The Botany of Desire

The Botany of Desire : A Plant's-eye View of the World

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A farmer cultivates genetically modified potatoes so that a customer at McDonald's half a world away can enjoy a long, golden french fry. A gardener plants tulip bulbs in the autumn and in the spring has a riotous patch of colour to admire. Two simple examples of how humans act on nature to get what we want. Or are they? What if those potatoes and tulips have evolved to gratify certain human desires so that humans will help them multiply? What if, in other words, these plants are using us just as we use them? In blending history, memoir and superb science writing, Pollan tells the story of four domesticated species - the apple, the tulip, marijuana and the potato. All four plants are integral to our everyday lives and Pollan demonstrates how each has thrived by satisfying one of humankind's most basic desires. Weaving fascinating anecdote and accessible science, Pollan takes the reader on an absorbing journey through the landscape of botany and desire. It is a journey that will change the way we think about our place in natureshow more

Product details

  • Paperback | 320 pages
  • 122 x 196 x 22mm | 258.55g
  • Bloomsbury Publishing PLC
  • London, United Kingdom
  • English
  • New edition
  • New edition
  • 0747563004
  • 9780747563006
  • 26,239

Review quote

"Pollan's stories sparkle with curious facts and bold superstitions ... His aim is to encourage us to reconsider our place in the natural world" Sunday Telegraph "Beautifully written, as compelling as a detective thriller" Penelope Hobhouse 'An immensely readable and thought-provoking book' The Independent 'Pollen's stories sparkle with curious facts and bold superstitions ... His aim is to encourage us to reconsider our place in the natural world' Anne Chisholm Sunday Telegraphshow more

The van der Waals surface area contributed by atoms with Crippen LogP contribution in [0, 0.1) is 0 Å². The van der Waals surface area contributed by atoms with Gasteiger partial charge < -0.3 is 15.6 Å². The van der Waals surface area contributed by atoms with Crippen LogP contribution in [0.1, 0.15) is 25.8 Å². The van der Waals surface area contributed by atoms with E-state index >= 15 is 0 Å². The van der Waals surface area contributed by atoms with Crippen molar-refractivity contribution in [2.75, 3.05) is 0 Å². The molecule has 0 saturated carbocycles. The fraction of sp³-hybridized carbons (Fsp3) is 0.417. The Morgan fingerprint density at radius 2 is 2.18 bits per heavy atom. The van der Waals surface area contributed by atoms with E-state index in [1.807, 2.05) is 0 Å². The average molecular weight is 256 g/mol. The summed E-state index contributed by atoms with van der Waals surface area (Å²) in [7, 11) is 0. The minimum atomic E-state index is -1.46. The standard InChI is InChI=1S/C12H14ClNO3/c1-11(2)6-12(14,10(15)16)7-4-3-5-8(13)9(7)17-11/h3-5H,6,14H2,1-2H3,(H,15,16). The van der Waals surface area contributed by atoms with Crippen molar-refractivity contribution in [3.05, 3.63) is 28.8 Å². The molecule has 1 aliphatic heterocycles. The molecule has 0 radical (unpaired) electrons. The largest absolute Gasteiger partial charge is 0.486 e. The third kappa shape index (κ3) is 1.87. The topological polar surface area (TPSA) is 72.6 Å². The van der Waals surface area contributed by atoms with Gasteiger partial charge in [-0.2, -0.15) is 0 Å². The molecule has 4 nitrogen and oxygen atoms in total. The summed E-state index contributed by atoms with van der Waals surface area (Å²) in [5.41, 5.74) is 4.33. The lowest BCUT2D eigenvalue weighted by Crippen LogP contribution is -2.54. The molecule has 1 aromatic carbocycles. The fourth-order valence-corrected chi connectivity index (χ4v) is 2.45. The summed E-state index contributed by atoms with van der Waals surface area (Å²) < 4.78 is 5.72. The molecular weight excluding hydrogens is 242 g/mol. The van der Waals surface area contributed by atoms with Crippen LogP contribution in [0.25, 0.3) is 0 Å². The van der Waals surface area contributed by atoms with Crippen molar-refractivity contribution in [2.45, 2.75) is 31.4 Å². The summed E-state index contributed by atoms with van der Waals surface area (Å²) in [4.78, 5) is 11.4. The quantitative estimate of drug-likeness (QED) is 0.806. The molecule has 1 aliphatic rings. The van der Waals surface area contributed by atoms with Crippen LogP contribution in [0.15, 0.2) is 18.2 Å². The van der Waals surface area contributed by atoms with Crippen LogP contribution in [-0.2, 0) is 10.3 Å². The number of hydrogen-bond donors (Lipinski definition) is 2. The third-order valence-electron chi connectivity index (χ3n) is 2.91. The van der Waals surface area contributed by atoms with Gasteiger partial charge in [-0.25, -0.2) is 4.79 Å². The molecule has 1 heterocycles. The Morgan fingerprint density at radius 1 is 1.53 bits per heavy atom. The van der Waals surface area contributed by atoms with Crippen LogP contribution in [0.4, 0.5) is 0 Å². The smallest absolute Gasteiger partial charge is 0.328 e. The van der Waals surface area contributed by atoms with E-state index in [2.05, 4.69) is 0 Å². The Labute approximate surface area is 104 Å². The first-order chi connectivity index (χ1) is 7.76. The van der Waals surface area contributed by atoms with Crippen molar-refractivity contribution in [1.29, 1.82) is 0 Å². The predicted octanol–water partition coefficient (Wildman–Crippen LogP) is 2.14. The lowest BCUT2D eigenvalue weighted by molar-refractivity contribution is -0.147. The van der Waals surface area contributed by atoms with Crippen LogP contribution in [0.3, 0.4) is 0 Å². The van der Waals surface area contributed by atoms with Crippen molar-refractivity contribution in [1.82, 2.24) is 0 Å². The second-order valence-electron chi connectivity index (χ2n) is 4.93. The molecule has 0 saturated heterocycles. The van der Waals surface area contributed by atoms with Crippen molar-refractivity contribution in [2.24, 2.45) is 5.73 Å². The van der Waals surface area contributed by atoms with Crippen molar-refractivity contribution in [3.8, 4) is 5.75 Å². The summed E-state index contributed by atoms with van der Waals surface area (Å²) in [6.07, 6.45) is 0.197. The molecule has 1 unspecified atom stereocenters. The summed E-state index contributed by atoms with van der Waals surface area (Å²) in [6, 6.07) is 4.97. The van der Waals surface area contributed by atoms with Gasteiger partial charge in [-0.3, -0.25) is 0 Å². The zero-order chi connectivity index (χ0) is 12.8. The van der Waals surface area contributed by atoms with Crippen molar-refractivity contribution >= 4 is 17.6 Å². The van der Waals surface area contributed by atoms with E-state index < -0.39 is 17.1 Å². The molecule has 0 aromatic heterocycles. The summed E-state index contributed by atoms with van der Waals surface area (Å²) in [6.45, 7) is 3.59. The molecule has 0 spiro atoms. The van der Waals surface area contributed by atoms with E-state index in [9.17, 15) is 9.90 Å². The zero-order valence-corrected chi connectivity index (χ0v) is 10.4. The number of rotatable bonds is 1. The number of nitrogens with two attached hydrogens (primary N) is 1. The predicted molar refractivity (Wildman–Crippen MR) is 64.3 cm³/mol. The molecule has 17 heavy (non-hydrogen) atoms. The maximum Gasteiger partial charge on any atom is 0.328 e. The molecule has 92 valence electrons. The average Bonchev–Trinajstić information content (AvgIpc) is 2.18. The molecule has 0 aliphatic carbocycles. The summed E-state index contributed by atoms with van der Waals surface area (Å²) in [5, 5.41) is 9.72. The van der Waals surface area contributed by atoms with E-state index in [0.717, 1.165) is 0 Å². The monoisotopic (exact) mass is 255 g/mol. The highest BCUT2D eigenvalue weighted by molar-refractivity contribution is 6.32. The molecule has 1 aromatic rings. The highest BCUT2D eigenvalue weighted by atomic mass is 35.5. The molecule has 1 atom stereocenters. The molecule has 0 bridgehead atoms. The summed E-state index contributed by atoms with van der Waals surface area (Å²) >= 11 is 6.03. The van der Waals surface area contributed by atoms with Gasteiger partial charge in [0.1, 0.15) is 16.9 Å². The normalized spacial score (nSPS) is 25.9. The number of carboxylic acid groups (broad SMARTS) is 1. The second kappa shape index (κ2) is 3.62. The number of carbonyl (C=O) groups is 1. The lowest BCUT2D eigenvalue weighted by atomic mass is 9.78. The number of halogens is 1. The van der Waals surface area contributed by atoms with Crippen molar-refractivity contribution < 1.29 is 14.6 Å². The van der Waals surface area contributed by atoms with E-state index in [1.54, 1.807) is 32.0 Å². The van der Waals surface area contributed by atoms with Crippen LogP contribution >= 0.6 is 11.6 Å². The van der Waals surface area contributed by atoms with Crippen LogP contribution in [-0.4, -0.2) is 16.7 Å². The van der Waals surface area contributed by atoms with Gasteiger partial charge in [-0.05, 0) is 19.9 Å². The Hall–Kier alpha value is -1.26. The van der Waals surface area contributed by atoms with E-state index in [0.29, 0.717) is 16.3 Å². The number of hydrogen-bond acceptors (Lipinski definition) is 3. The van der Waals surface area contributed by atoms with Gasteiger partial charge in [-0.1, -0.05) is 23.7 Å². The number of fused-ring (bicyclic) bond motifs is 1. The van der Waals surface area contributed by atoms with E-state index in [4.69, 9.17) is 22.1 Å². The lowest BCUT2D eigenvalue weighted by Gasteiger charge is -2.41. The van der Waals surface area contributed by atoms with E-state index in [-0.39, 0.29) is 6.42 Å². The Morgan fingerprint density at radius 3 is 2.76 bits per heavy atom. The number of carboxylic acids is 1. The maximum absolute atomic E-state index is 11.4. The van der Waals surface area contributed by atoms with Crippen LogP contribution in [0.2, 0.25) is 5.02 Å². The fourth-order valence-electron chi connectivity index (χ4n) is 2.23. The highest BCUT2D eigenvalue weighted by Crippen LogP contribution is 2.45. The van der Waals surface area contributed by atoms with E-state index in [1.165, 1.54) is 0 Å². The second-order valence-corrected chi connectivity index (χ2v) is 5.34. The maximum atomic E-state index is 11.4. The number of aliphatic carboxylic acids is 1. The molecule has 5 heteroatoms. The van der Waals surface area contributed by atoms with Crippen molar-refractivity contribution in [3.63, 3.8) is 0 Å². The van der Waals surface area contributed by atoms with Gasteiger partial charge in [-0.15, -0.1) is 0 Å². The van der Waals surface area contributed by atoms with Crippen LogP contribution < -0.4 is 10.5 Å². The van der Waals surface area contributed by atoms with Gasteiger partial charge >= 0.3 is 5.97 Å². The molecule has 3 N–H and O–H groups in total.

About Michael Pollan

Michael Pollan is the author of two prize-winning books, SECOND NATURE and A PLACE OF MY OWN. A contributing writer for The New York Times Magazine, Pollan was recently awarded the first Reuters-World Conservation Union Global Award for Excellence in Environmental Journalism. He lives in Connecticut with his wife and more

Review Text

Michael Pollan's book is based on one very simple, elegant and initially unsettling idea: instead of thinking of human beings as subjects, who act on the natural world to make it respond to our wishes, we should think of the natural world as acting equally on us. In the same way that flowers and bees have a mutually advantageous arrangement, so do humans and the plants we cultivate: we may think that we have chosen to farm potatoes but they have also chosen us as a way of propagating themselves. It sounds fey, but it's not - Pollan isn't talking about conscious intent but evolutionary strategies. He develops his argument through four examples: the apple, the tulip, the marijuana plant and the potato. The key to each is the desire human beings have for a particular quality - sweetness, beauty, intoxication and control. Pollan is never less than engrossing as he traces the history of our relationship with each species. All have been domesticated by humans, but all have also flourished as a result of our desire for them. Arguably, the book isn't really about botany at all - Pollan's remit allows him to talk about biochemistry, genetic engineering, evolution, the nature of consciousness, our historical and legal attitudes towards drugs, and much else. The chapter on marijuana is particularly compelling. Pollan shows that the US clampdown on the drug in the 1980s and 1990s forced marijuana growers to cultivate the plant indoors, under artificial light, with the unexpected consequence that the marijuana grown under those conditions flowered earlier and with a vastly increased potency. His account of how the drug mimics the brain's own chemicals that enable us to forget - and why forgetting is an important function of the brain - is startling. The chapter on the potato, unpromising as it sounds, contains probably one of the best accounts of genetic modification, its potential benefits and, more importantly, its potential hazards, that you will find. As with the rest of the book, Pollan's explanation is beautifully clear and never less than engaging. Unusually for a science book, this is a rattling good read: well-informed, intelligent and original, without ever being dry or patronizing. Quite an achievement. (Kirkus UK)show more

Rating details

37,304 ratings
4.05 out of 5 stars
5 36% (13,342)
4 40% (14,926)
3 19% (7,100)
2 4% (1,501)
1 1% (435)
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